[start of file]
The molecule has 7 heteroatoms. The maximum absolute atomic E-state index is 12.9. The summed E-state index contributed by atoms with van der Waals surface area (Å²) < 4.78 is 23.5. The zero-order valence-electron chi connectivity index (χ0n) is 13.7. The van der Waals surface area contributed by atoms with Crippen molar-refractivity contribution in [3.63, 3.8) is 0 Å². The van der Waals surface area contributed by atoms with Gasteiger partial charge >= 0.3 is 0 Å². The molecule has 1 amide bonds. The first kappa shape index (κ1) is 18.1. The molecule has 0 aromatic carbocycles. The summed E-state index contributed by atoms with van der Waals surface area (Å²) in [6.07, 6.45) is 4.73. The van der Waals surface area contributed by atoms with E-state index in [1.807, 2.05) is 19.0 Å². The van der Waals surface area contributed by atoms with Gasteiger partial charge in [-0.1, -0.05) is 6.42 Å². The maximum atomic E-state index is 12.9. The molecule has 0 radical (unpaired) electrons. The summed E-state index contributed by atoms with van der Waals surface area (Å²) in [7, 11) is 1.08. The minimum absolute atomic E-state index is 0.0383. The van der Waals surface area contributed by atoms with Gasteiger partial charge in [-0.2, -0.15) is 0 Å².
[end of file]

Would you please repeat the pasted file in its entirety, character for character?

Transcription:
The molecule has 7 heteroatoms. The maximum absolute atomic E-state index is 12.9. The summed E-state index contributed by atoms with van der Waals surface area (Å²) < 4.78 is 23.5. The zero-order valence-electron chi connectivity index (χ0n) is 13.7. The van der Waals surface area contributed by atoms with Crippen molar-refractivity contribution in [3.63, 3.8) is 0 Å². The van der Waals surface area contributed by atoms with Gasteiger partial charge >= 0.3 is 0 Å². The molecule has 1 amide bonds. The first kappa shape index (κ1) is 18.1. The molecule has 0 aromatic carbocycles. The summed E-state index contributed by atoms with van der Waals surface area (Å²) in [6.07, 6.45) is 4.73. The van der Waals surface area contributed by atoms with E-state index in [1.807, 2.05) is 19.0 Å². The van der Waals surface area contributed by atoms with Gasteiger partial charge in [-0.1, -0.05) is 6.42 Å². The maximum atomic E-state index is 12.9. The molecule has 0 radical (unpaired) electrons. The summed E-state index contributed by atoms with van der Waals surface area (Å²) in [7, 11) is 1.08. The minimum absolute atomic E-state index is 0.0383. The van der Waals surface area contributed by atoms with Gasteiger partial charge in [-0.2, -0.15) is 0 Å².